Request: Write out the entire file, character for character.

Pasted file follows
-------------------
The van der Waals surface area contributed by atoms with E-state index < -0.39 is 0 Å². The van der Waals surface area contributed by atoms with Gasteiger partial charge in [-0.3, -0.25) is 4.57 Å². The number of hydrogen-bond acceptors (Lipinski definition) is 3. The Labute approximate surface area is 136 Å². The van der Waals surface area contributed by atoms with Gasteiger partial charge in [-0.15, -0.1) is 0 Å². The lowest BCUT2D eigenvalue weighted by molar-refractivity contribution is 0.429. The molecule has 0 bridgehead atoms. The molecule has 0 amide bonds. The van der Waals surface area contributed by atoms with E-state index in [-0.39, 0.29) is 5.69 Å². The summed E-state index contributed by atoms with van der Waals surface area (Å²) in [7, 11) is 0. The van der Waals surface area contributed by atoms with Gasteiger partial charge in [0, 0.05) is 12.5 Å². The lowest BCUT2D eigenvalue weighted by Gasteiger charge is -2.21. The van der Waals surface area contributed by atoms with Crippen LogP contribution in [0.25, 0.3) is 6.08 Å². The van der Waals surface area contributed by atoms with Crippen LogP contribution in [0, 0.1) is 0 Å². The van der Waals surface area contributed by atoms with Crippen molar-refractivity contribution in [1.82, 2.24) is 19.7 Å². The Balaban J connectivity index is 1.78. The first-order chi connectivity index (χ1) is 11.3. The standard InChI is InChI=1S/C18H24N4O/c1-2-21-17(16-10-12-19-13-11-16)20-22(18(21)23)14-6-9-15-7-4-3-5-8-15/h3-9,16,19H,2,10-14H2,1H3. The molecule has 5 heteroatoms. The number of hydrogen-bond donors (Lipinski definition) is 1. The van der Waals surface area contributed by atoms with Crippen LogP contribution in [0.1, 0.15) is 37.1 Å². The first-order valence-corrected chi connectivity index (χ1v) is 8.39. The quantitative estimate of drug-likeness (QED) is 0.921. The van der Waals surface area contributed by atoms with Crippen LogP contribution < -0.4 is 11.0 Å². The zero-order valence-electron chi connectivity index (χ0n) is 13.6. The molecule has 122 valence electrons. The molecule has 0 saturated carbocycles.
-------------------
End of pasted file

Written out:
The van der Waals surface area contributed by atoms with E-state index < -0.39 is 0 Å². The van der Waals surface area contributed by atoms with Gasteiger partial charge in [-0.3, -0.25) is 4.57 Å². The number of hydrogen-bond acceptors (Lipinski definition) is 3. The Labute approximate surface area is 136 Å². The van der Waals surface area contributed by atoms with Gasteiger partial charge in [-0.15, -0.1) is 0 Å². The lowest BCUT2D eigenvalue weighted by molar-refractivity contribution is 0.429. The molecule has 0 bridgehead atoms. The molecule has 0 amide bonds. The van der Waals surface area contributed by atoms with E-state index in [-0.39, 0.29) is 5.69 Å². The summed E-state index contributed by atoms with van der Waals surface area (Å²) in [7, 11) is 0. The van der Waals surface area contributed by atoms with Gasteiger partial charge in [0, 0.05) is 12.5 Å². The lowest BCUT2D eigenvalue weighted by Gasteiger charge is -2.21. The van der Waals surface area contributed by atoms with Crippen LogP contribution in [0.25, 0.3) is 6.08 Å². The van der Waals surface area contributed by atoms with Crippen LogP contribution in [0, 0.1) is 0 Å². The van der Waals surface area contributed by atoms with Crippen molar-refractivity contribution in [1.82, 2.24) is 19.7 Å². The Balaban J connectivity index is 1.78. The first-order chi connectivity index (χ1) is 11.3. The standard InChI is InChI=1S/C18H24N4O/c1-2-21-17(16-10-12-19-13-11-16)20-22(18(21)23)14-6-9-15-7-4-3-5-8-15/h3-9,16,19H,2,10-14H2,1H3. The molecule has 5 heteroatoms. The number of hydrogen-bond donors (Lipinski definition) is 1. The van der Waals surface area contributed by atoms with Crippen LogP contribution in [0.1, 0.15) is 37.1 Å². The first-order valence-corrected chi connectivity index (χ1v) is 8.39. The quantitative estimate of drug-likeness (QED) is 0.921. The van der Waals surface area contributed by atoms with Crippen LogP contribution < -0.4 is 11.0 Å². The zero-order valence-electron chi connectivity index (χ0n) is 13.6. The molecule has 122 valence electrons. The molecule has 0 saturated carbocycles.